Well, of course, right? I mean a job well done deserves a bonus!
Goldman Sachs Group Inc. and Morgan Stanley, both still on track for profitable years, have set aside about $13 billion for bonuses after three quarters, down 28 per cent from a year ago. Even some employees at Lehman Brothers Holdings Inc., which declared the biggest bankruptcy in U.S. history last month, will get the same bonus they received a year ago.
The worst financial crisis since the Great Depression, a $700 billion taxpayer bailout, public outcry over excessive pay and the demise of three of the biggest securities firms won’t deter Wall Street from offering year-end rewards to employees on top of their salaries, compensation experts say.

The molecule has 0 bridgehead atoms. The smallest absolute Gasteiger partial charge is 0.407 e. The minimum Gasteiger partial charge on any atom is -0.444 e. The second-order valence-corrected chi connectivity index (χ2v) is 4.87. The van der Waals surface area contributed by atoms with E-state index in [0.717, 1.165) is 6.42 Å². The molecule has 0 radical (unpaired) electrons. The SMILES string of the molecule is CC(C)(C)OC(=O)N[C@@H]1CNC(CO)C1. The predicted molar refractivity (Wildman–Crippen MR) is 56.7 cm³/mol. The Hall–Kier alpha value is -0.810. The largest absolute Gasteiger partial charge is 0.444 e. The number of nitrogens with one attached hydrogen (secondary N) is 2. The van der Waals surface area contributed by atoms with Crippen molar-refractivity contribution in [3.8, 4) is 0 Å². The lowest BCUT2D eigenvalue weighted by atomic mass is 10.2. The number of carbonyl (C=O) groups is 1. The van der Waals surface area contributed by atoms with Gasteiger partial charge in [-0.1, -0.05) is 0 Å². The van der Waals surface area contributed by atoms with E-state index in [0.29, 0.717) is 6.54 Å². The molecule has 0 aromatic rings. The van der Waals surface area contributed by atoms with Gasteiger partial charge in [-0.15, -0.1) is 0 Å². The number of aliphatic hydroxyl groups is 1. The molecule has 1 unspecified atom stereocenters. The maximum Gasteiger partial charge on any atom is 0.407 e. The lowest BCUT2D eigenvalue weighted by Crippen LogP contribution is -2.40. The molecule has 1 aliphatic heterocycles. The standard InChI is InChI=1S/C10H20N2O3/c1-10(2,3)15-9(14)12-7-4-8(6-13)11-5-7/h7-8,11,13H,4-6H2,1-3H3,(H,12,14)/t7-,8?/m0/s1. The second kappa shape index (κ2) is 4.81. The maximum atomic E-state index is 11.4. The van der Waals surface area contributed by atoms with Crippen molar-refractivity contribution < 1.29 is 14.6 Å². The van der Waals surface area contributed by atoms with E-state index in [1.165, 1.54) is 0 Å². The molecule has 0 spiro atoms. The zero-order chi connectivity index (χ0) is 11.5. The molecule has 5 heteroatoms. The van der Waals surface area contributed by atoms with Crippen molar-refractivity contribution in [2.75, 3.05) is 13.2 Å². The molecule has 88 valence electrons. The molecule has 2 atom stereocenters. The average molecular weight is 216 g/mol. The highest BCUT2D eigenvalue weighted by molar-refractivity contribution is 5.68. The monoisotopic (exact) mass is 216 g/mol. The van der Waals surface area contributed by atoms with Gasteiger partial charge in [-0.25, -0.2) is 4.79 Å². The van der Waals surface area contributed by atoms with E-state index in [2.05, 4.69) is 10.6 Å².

“Critical producers and critical managers will be retained with the same bonus they had last year,” said Robert Sloan, head of U.S. financial-services recruiting at Egon Zehnder International, a New York-based executive-search firm. “The others will see sharp cuts.”
Goldman, the biggest and most profitable Wall Street firm until it opted to become a bank holding company last month, has set aside about $6.85 billion for bonuses, or an average of $210,300 for each employee, down 32 per cent from $339,400 a year ago. Morgan Stanley, the second-biggest securities firm until it also converted to a bank, has $6.44 billion for bonuses, or $138,700 per person, down 20 per cent from last year. Both firms accrue a fixed percentage of their revenue for compensation, so the decline in bonus pools matches the drop in revenue.
…”We are in the process of determining appropriate levels of year-end compensation, and no decisions have been made,” said Mark Lake, a spokesman at Morgan Stanley.
I bet if you go to the unemployment office you might be able to find a few people with some suggestions.
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